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Navigating Salary History and Salary Requirements 

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Many candidates look at a request for salary history or salary requirements and see an opportunity to share what they believe they’re worth. But disclosing specific numbers is tricky business and should not be taken lightly. Consider that although an ad lists the position responsibilities, you won’t know the full scope of duties until you are interviewed. When you step into a hiring manager’s shoes, you recognize that an unfavorable response to salary history or requirements can disqualify you from consideration.

“We advise our associates not discuss salary when they meet with potential employers,” says AppleOne Employment Services’ Michelle Koch. As an Account Executive, she is in charge of negotiating the best salary for the associates she represents. Candidates are appraised of strategies to use when clients press them about salary. “I tell them to say ‘I am open to considering your strongest offer.’ This way the applicant is answering the client without committing to any specific dollar amount,” says Koch. 

Before we look at how to handle salary situations, let’s define the terms we’re talking about. Your salary history lists previous positions you’ve held and the salary received from each employer. A salary requirement is the minimum salary or range you are willing to accept. Potential employers can ask you for this number in writing, over the phone or in person. “Getting creative with salary history on your resume in order to try to make more money is never a good idea,” says career counselor Martha Donovan. “Potential employers can verify previous salaries through reference checks and it’s not worth the risk of having someone discover the deception.”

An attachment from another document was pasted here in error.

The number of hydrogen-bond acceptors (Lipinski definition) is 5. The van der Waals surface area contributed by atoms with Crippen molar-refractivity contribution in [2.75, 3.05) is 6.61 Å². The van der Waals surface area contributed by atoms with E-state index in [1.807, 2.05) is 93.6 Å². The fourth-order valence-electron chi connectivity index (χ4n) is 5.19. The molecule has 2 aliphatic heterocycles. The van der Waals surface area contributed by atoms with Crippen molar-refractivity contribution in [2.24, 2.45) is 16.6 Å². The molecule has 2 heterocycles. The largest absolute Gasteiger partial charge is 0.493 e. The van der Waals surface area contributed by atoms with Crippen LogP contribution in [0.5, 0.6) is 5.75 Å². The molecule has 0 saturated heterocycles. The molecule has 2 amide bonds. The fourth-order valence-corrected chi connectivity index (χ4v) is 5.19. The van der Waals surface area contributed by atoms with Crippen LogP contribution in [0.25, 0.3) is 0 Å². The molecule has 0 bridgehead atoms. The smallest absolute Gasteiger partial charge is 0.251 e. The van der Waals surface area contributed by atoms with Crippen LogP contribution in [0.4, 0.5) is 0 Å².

Loose Lips Sink Offers

When it comes to resumes, applicants often believe that being forthright about their past accomplishments includes salary. A better approach is if it’s not asked, don’t volunteer. When responding to an ad, never disclose your salary history or salary requirements unless the ad specifically requests the information. It is also acceptable to respond “Salary history will be provided once mutual interest is established,” or to indicate that you will make this information available at an interview.

During an interview, whether you are acting on your own behalf or are taking advantage of a staffing service to match you with career opportunities, many of the issues are the same. Looking out for the best interests of its associates, AppleOne’s approach to salary is exemplary. “I advise my associates to NEVER discuss money in an interview,” says Koch. “Not only is it unprofessional, but it's really a trap. People shoot themselves in the foot - either they aim really high, freaking the client out and losing the opportunity, or they aim at the bottom of their range when I could have gotten them more through my negotiations with the client.”

Be Flexible

Sidestepping salary issues may seem evasive, but it buys you time so you can determine an appropriate salary range for the position. The further you go into the process, the more you will learn about the job and what the employer’s range is. If you are responding to an ad in writing, state that you are seeking competitive compensation and are flexible on salary. This keeps the ball rolling into the interview stage of the process when you can be more specific. If you are on the phone, indicate that you would prefer to discuss numbers in an interview, and add that you don't think salary will be a problem. This diffuses the issue and allows a potential employer to focus on what you plan to do and not what you plan to make

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